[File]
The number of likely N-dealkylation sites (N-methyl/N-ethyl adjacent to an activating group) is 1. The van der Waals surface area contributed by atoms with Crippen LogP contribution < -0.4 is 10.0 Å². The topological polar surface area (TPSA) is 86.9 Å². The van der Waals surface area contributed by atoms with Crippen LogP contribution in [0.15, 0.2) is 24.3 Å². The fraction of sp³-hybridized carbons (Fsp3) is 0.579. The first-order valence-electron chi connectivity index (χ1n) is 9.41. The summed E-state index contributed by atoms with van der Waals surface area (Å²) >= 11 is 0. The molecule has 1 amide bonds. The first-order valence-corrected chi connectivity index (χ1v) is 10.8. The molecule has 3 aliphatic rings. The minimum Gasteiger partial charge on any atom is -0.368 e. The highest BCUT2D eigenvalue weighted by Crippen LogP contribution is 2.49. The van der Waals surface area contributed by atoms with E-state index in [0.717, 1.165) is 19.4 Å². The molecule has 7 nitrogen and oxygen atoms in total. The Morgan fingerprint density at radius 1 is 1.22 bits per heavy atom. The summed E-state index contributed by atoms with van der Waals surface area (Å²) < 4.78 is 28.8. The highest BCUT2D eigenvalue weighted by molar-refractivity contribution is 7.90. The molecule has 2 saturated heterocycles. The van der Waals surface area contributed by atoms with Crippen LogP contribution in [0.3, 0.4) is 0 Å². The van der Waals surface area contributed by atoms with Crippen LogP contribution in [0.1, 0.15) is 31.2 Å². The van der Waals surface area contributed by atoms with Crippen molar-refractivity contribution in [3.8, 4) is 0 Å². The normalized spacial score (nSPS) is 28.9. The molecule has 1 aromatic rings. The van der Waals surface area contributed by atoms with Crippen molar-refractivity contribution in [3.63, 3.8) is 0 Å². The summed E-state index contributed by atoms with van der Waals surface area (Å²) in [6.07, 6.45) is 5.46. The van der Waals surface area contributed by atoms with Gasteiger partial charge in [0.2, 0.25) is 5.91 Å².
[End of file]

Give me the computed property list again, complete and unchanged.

The number of likely N-dealkylation sites (N-methyl/N-ethyl adjacent to an activating group) is 1. The van der Waals surface area contributed by atoms with Crippen LogP contribution < -0.4 is 10.0 Å². The topological polar surface area (TPSA) is 86.9 Å². The van der Waals surface area contributed by atoms with Crippen LogP contribution in [0.15, 0.2) is 24.3 Å². The fraction of sp³-hybridized carbons (Fsp3) is 0.579. The first-order valence-electron chi connectivity index (χ1n) is 9.41. The summed E-state index contributed by atoms with van der Waals surface area (Å²) >= 11 is 0. The molecule has 1 amide bonds. The first-order valence-corrected chi connectivity index (χ1v) is 10.8. The molecule has 3 aliphatic rings. The minimum Gasteiger partial charge on any atom is -0.368 e. The highest BCUT2D eigenvalue weighted by Crippen LogP contribution is 2.49. The van der Waals surface area contributed by atoms with E-state index in [0.717, 1.165) is 19.4 Å². The molecule has 7 nitrogen and oxygen atoms in total. The Morgan fingerprint density at radius 1 is 1.22 bits per heavy atom. The summed E-state index contributed by atoms with van der Waals surface area (Å²) < 4.78 is 28.8. The highest BCUT2D eigenvalue weighted by molar-refractivity contribution is 7.90. The molecule has 2 saturated heterocycles. The van der Waals surface area contributed by atoms with Crippen LogP contribution in [0.3, 0.4) is 0 Å². The van der Waals surface area contributed by atoms with Crippen LogP contribution in [0.1, 0.15) is 31.2 Å². The van der Waals surface area contributed by atoms with Crippen molar-refractivity contribution in [3.8, 4) is 0 Å². The normalized spacial score (nSPS) is 28.9. The molecule has 1 aromatic rings. The van der Waals surface area contributed by atoms with Crippen molar-refractivity contribution in [3.63, 3.8) is 0 Å². The summed E-state index contributed by atoms with van der Waals surface area (Å²) in [6.07, 6.45) is 5.46. The van der Waals surface area contributed by atoms with Gasteiger partial charge in [0.2, 0.25) is 5.91 Å².